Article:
gms | German Medical Science

63rd Annual Meeting of the German Society of Neurosurgery (DGNC)
Joint Meeting with the Japanese Neurosurgical Society (JNS)

German Society of Neurosurgery (DGNC)

13 - 16 June 2012, Leipzig

Microsurgical treatment of symptomatic spinal cavernous malformations – Summary of 14 cases

Meeting Abstract

  • H. Maslehaty - Klinik für Neurochirurgie, Universitätsklinikum Schleswig-Holstein, Campus Kiel
  • H. Barth - Klinik für Neurochirurgie, Universitätsklinikum Schleswig-Holstein, Campus Kiel
  • A.K. Petridis - Klinik für Neurochirurgie, Universitätsklinikum Schleswig-Holstein, Campus Kiel
  • A. Doukas - Klinik für Neurochirurgie, Universitätsklinikum Schleswig-Holstein, Campus Kiel
  • H.M. Mehdorn - Klinik für Neurochirurgie, Universitätsklinikum Schleswig-Holstein, Campus Kiel

Deutsche Gesellschaft für Neurochirurgie. Japanische Gesellschaft für Neurochirurgie. 63. Jahrestagung der Deutschen Gesellschaft für Neurochirurgie (DGNC), Joint Meeting mit der Japanischen Gesellschaft für Neurochirurgie (JNS). Leipzig, 13.-16.06.2012. Düsseldorf: German Medical Science GMS Publishing House; 2012. DocP 052

doi: 10.3205/12dgnc439, urn:nbn:de:0183-12dgnc4390

Published: June 4, 2012

© 2012 Maslehaty et al.
This is an Open Access article distributed under the terms of the Creative Commons Attribution License ( You are free: to Share – to copy, distribute and transmit the work, provided the original author and source are credited.



Objective: We demonstrate clinical features, therapy and outcome of patients with symptomatic spinal cavernous malformations (CM).

Methods: We retrospectively reviewed the charts of all patients, who underwent microsurgical treatment of symptomatic spinal CM, diagnosed by MRI, during the last decade in our department (n=14). The neurofunctional impairments at time of admission, discharge and follow-up examination were classified using the Frankel scale and the McCormick classification. The surgical approach to the spine was hemilaminectomy (n=6), laminectomy (n=4), laminoplasty (n=2) and interlaminar fenestration (n=2). Surgical procedure was done under electrophysiological monitoring with somatosensory evoked potentials.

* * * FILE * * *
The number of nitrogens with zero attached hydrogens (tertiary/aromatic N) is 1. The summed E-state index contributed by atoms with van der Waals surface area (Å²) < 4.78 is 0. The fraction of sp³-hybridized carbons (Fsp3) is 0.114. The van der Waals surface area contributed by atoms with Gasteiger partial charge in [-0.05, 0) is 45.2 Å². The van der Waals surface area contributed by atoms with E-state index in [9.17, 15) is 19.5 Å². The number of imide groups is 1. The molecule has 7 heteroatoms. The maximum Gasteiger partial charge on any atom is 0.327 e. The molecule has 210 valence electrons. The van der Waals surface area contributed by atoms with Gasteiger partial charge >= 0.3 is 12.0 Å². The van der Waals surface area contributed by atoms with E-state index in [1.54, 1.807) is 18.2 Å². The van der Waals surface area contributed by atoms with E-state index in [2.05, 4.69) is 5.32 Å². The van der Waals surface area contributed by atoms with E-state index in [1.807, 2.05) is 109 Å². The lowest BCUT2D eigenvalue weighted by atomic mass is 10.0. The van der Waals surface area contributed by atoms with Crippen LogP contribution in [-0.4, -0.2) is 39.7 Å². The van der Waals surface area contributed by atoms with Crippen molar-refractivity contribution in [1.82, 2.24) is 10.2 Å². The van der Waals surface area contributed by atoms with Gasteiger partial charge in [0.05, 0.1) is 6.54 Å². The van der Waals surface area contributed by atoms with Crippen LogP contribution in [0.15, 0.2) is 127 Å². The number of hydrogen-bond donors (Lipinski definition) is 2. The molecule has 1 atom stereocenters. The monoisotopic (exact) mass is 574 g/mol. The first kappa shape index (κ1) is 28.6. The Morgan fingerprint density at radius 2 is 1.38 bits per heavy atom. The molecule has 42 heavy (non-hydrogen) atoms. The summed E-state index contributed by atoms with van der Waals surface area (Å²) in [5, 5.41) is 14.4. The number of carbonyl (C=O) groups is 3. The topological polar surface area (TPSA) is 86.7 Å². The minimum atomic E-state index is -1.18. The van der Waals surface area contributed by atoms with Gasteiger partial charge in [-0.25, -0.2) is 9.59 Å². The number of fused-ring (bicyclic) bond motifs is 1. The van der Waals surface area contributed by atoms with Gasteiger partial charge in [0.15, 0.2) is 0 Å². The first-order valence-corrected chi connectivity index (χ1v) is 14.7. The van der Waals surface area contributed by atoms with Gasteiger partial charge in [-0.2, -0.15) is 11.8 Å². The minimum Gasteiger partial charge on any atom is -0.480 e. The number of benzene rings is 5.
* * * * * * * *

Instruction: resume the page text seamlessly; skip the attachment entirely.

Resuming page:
Results: We analyzed the data of 14 patients (11 female, 3 male) with symptomatic spinal CM in a range of 16 to 77 years (mean age 47.8 years). CM was located intramedullary in 9 cases, affecting the cervical spine in 5 and the thoracic spine in 4 cases. Two CM were located within the conus medullaris and additional 2 CM extradurally. One CM was located in the 12th vertebral body. Simultaneous occurrence of cerebral CM was observed in 3 patients. Twelve patients had slow progressive clinical symptoms and two patients presented with acute neurological deterioration. The most frequent clinical symptom was sensory disturbance in varying manifestation and expansion in 9 patients, followed by disturbances of gait and coordination with balance difficulties in 8 patients. Neck, back and leg pain were observed in 7 patients. Positive pyramidal signs and hyperreflexia occurred in 4 patients. Postoperative re-bleeding with necessity of surgical revision occurred in 2 patients. Postoperatively, the clinical symptoms improved rapidly in 7 patients (50%). The remaining seven patients presented new non pre-existing complaints, which improved gradually with a favourable outcome at the last follow-up examination in six cases.

Conclusions: Spinal CMs are increasingly diagnosed early in patients presenting with varying spinal cord symptoms and pain syndromes. Microsurgical treatment depending on the operative accessibility under electrophysiological monitoring is justified to prevent severe neurofunctional deterioration. Although some patients deteriorate after surgery, the symptoms are rapidly declining with a favourable outcome in the majority of these cases.